Speed Williams: A Roper Since Birth
Speed Williams was born into a family of ropers and has been interested in the sport practically from the time he could walk.
"As a kid I'd rope the goats at home," he said. "As soon as I came home from school, those goats would go run and hide. They were smart."
Williams has gone on to win a record eight consecutive world titles in team roping at the National Finals Rodeo with heeling partner Rich Skelton. He is one of the few people to have qualified for the Professional Rodeo Cowboys Association Wrangler National Finals Rodeo in both heading and heeling, and has earned well over $1.5 million in PRCA events. Earlier this year, he was inducted into the Texas Cowboy Hall of Fame. Beginning with the 2006 rodeo season, Williams will be partnering with Clay O'Brien Cooper.
He will also continue to hold roping clinics throughout the country, specializing in teaching kids to rope. Williams' website (www.speedywilliams.com) will soon have free instructional video clips and training tips.
Roping a Moving Target
To progress to the next step, you're probably going to need a mechanical dummy that can move. The back legs on these dummies also move so that a heeler can practice on them as well.
Williams particularly likes the mechanical steers now on the market. "The mechanicals can go at a very slow speed and can be consistent," he says. "That limits the risk of injury to you and your horse. You can also re-create the same run so that you can fix your mistakes. Steers are unpredictable, so you don't get the repetition that you need."
In his own practice arena, Williams has someone tow the mechanical dummy with a four-wheeler. The driver can control the speed and the direction. However, mechanical dummies are available that can move on their own.
At first, have the driver tow the dummy slowly in a straight line, so that you can practice at the walk. As you improve, he can increase the speed so that you can rope at a trot and then a lope.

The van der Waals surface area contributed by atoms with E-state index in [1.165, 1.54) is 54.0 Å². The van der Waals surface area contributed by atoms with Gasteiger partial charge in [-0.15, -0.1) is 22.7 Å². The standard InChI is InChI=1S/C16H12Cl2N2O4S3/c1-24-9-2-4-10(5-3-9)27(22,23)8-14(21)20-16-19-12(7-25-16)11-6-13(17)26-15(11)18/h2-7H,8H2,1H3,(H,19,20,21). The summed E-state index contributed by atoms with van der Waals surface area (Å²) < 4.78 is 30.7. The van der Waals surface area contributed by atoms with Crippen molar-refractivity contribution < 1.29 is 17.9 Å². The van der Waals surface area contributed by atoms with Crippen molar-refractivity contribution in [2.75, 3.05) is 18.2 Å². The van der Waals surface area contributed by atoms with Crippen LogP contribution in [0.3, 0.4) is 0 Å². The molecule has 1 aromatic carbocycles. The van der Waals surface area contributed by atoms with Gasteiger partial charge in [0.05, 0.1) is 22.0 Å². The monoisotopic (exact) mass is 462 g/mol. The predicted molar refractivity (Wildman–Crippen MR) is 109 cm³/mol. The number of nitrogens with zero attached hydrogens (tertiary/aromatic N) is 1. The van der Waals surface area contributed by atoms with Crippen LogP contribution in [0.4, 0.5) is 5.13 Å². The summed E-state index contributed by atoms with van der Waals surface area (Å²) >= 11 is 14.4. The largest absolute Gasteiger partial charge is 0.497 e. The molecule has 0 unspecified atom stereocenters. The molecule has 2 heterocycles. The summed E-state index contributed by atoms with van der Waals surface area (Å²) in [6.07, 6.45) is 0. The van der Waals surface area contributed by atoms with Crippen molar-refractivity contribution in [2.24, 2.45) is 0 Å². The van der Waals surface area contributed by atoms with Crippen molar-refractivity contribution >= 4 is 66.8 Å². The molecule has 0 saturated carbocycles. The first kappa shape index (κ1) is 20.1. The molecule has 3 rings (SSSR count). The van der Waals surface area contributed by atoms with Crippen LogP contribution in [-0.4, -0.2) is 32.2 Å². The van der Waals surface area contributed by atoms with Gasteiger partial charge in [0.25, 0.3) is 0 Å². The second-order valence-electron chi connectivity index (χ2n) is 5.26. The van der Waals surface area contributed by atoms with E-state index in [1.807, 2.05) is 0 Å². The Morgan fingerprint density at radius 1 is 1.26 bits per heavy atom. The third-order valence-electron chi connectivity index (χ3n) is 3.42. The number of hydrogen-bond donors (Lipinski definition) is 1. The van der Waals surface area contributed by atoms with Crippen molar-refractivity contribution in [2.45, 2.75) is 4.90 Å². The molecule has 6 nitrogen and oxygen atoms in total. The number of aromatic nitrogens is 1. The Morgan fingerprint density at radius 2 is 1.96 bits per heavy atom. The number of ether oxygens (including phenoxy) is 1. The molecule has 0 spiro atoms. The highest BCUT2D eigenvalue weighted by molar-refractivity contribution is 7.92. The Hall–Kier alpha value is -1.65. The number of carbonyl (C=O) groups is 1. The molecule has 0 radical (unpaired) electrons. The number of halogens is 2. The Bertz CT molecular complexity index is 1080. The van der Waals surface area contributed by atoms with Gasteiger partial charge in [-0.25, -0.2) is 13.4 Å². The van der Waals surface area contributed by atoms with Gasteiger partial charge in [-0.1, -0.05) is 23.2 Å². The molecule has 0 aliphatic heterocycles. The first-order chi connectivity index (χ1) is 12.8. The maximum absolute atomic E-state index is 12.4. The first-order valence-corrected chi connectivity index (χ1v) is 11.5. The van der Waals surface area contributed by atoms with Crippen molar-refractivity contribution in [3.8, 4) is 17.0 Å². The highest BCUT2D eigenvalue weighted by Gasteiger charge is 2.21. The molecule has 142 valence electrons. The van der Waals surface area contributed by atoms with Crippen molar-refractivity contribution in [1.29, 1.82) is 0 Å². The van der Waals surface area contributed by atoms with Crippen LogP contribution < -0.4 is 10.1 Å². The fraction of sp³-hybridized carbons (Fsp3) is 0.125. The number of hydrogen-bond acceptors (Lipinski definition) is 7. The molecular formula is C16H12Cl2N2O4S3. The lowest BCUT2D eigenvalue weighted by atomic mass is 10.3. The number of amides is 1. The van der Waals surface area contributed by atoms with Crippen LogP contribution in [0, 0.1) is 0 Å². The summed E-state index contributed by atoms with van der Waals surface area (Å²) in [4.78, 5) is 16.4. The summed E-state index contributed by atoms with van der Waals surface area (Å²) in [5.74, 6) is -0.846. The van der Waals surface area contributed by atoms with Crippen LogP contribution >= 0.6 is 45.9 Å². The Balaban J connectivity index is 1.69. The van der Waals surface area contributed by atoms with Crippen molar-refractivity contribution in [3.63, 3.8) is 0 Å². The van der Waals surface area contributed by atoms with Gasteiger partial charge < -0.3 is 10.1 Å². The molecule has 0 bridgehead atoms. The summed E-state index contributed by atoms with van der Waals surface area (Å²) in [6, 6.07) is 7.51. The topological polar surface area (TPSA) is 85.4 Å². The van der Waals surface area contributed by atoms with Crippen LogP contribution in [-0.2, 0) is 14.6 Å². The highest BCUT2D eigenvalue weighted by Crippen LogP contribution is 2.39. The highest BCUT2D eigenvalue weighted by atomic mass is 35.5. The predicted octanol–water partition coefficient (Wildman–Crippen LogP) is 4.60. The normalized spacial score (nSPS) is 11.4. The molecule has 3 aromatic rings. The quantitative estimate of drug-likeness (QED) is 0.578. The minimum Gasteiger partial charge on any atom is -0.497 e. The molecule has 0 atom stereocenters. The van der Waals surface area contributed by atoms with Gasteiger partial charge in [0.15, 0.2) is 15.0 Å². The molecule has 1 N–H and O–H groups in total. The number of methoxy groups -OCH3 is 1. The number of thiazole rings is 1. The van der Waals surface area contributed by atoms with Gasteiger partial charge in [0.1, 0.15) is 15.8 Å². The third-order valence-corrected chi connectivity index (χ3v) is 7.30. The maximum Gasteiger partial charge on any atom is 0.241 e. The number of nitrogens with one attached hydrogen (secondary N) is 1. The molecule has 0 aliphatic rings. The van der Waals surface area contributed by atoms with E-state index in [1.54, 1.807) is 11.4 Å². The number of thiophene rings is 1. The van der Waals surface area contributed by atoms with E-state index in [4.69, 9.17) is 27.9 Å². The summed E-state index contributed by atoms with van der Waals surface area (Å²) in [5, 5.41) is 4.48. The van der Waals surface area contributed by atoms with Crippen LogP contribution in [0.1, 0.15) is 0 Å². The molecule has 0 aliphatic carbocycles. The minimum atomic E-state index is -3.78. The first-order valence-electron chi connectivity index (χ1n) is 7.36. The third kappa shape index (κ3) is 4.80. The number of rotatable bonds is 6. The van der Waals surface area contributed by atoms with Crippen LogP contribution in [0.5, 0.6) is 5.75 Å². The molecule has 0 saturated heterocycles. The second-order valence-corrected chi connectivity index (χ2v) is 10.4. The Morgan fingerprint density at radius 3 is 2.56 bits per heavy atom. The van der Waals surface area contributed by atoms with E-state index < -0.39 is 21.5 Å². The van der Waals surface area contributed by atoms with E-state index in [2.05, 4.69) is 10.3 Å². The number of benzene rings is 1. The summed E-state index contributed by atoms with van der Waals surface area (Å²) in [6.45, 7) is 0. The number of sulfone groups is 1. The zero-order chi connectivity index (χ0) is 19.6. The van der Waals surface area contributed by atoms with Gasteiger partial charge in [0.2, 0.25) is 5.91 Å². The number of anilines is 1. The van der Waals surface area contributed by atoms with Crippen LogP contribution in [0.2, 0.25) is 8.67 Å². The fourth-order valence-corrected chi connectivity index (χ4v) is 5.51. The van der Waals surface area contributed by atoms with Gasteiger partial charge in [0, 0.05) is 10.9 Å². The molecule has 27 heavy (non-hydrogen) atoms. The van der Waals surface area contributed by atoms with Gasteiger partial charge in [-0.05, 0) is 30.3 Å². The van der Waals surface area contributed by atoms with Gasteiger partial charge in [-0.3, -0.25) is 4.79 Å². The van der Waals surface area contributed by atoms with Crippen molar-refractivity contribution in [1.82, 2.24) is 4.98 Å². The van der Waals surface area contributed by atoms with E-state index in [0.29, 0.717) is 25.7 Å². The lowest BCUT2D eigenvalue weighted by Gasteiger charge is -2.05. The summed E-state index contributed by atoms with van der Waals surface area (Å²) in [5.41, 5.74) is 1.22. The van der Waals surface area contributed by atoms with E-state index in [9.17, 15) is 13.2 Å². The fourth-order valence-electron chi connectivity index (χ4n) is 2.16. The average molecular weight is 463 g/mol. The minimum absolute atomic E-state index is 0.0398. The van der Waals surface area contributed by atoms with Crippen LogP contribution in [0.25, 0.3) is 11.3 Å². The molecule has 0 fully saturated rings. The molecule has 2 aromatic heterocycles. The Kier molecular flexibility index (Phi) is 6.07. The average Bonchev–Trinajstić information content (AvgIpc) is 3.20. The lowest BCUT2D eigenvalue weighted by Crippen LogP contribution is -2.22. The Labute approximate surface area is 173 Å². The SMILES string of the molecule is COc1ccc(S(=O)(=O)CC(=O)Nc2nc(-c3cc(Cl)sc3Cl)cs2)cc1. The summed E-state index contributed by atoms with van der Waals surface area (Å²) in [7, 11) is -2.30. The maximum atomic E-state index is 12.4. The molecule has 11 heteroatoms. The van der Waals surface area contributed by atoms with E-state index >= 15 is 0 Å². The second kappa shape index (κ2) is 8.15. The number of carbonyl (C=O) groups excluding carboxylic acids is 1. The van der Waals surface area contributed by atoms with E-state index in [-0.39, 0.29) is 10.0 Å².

While you and your horse are learning these skills, the time you spent on the ground learning to rope close to the dummy will come in handy. The less time you take to rope the steer, the closer you will be to it without a lot of rope between your horse and the steer. Especially while you're learning, if you let out a lot of rope, you and your horse can get tangled up in it.
This is another advantage of a mechanical steer that can be towed. The driver can watch your progress and stop at any point, keeping you, your fingers and thumbs, and your horse safe. A live steer won't be that considerate.
Eventually, ask the driver to zigzag the mechanical steer. You and your horse will have to follow the erratic pattern, which will simulate what a real steer will do.
Be sure to include having the dummy cut over to the left in front of your horse so that your horse learns to maneuver in that direction and isn't intimidated by a steer crossing in front of him.
Depending on how far you want to take it, you can next put your horse at the end of the arena and start him out of an imaginary box. Or, if you have access to a roping arena, you can teach your horse to move out of an actual roping box while the driver pulls the mechanical steer around as if it were coming out of a chute.
"You have to teach your horse to leave the box when you ask," Williams says, "not when the gate bangs."
To simulate that, called "scoring," have the driver pull the mechanical steer around, but don't let your horse follow it. Make sure your horse listens for your signal to chase the steer, and vary when you ask him.
If you decide that you want to step it up to a live steer, you can find facilities that hold roping practices, often weekly. They usually charge a fee to help cover the cost of the cattle. Of course, getting your horse used to a real steer is going to be a whole series of practice sessions. Some horses adapt quickly to the sights, sounds, smells and behavior of cattle; others need more time and exposure to get used to working around livestock with confidence.